For the US, the Iraq War was equally as effective as the first war in achieving its military objective. The US-led Coalition forces toppled the Hussein government and captured the key cities of a large nation in only 21 days. There is little doubt in terms of military successes the Gulf and Iraq Wars were both triumphs of American preparation and execution. This success extended into the political arena. As Reilly noted the fact that “the United States could reconfigure the Persian Gulf’s balance of power underscored its evolution since World War II into the area’s de facto arbiter.”
While the Gulf conflicts were a military success for the Americans and their allies, the very need for a second war – at least as perceived by the US – points to some major failings in the outcome of the first war. Arguably, political decisions based on faulty intelligence led to an unacceptable outcome in the Gulf War. Further, intelligence, particularly around the issue of weapons of mass destruction, was equally faulty in the Iraq War.
In the months prior to the First Persian Gulf War, intelligence operations and pre-emptive preparation was justifiably extensive. Analysts working for the US Central Intelligence Agency (CIA) reported on the probability of Iraqi hostility in the foreseeable future. According to this now-infamous study, Saddam had “so overextended his capital in the war with Iran that he was not in a position to undertake any significant hostile action for, at the very least, three years”. The CIA grossly underestimated Saddam’s penchant for military expansionism. Critics of the quality of US intelligence abound.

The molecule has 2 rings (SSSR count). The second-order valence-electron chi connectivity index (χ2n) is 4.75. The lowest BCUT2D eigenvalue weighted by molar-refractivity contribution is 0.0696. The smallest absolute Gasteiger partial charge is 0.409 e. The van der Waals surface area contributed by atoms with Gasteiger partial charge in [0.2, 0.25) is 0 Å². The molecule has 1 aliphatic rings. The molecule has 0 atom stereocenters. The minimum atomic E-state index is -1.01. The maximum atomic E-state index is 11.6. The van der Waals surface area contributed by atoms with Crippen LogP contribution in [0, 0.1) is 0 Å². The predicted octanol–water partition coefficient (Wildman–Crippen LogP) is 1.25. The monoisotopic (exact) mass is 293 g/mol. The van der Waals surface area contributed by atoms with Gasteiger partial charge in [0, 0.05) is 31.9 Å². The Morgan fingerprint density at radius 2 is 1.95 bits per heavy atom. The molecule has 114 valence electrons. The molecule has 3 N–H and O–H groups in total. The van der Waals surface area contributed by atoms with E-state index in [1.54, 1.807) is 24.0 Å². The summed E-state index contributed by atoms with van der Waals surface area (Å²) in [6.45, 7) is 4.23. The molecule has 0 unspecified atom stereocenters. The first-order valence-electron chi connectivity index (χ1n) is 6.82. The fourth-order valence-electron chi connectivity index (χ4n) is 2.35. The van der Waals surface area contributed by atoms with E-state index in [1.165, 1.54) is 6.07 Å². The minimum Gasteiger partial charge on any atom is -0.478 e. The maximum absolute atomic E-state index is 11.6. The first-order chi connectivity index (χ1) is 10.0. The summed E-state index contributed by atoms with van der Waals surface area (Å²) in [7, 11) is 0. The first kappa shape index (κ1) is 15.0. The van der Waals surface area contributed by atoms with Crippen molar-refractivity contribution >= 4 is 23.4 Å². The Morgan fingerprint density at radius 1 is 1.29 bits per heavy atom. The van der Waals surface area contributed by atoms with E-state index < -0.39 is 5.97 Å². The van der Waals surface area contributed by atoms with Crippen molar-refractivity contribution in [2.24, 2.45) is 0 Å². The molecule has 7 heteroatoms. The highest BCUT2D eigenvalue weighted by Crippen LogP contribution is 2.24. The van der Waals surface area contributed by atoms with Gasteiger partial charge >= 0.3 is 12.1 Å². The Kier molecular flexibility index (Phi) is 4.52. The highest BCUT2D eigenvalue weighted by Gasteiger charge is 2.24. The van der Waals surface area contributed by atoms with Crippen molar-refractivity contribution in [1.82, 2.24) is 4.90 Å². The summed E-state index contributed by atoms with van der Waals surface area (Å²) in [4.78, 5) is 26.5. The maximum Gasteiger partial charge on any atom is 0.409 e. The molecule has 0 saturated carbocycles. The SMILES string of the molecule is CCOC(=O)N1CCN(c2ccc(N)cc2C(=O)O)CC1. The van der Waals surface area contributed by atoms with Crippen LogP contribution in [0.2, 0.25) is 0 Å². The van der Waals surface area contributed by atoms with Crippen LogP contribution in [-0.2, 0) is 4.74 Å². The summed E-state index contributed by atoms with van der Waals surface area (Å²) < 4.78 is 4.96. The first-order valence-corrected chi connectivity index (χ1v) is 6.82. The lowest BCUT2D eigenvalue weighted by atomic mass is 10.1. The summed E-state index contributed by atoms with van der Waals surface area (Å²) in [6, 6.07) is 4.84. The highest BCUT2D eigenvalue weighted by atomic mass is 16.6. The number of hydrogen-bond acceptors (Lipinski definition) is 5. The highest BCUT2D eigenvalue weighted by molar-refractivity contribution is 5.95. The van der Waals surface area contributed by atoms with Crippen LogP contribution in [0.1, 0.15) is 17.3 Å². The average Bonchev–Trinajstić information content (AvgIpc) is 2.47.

Freedman and Efraim have concluded that “Operation Desert Storm was a low point for Marine Corps intelligence. It revealed an antiquated architecture that was unresponsive to the needs of the United States Army” while Seliktar writes of an “unprepared organization” and of “considerable in-theatre limitations and restrictions.” Arguably, the military success camouflaged these intelligence failings. Surprisingly, these intelligence failures during the Gulf War were carried over into the Iraq War.
Detractors of the war argued that the US intelligence services provided misleading and inaccurate information about WMD. US intelligence services had miscalculated Iraqi WMD development in the 1980s and it was widely argued that they over compensated in the other direction in the 21st century. One potential explanation for such a mistake was that the CIA tended to rely on technological information rather than gather human intelligence – ‘humint’ – from ‘assets’ situated in Iraq and the Middle East. Regardless of this argument, the CIA clearly failed to provide reliable information on decisions made within Saddam Hussein’s inner circle and, most notably, on Iraqi capabilities for producing and delivering WMD.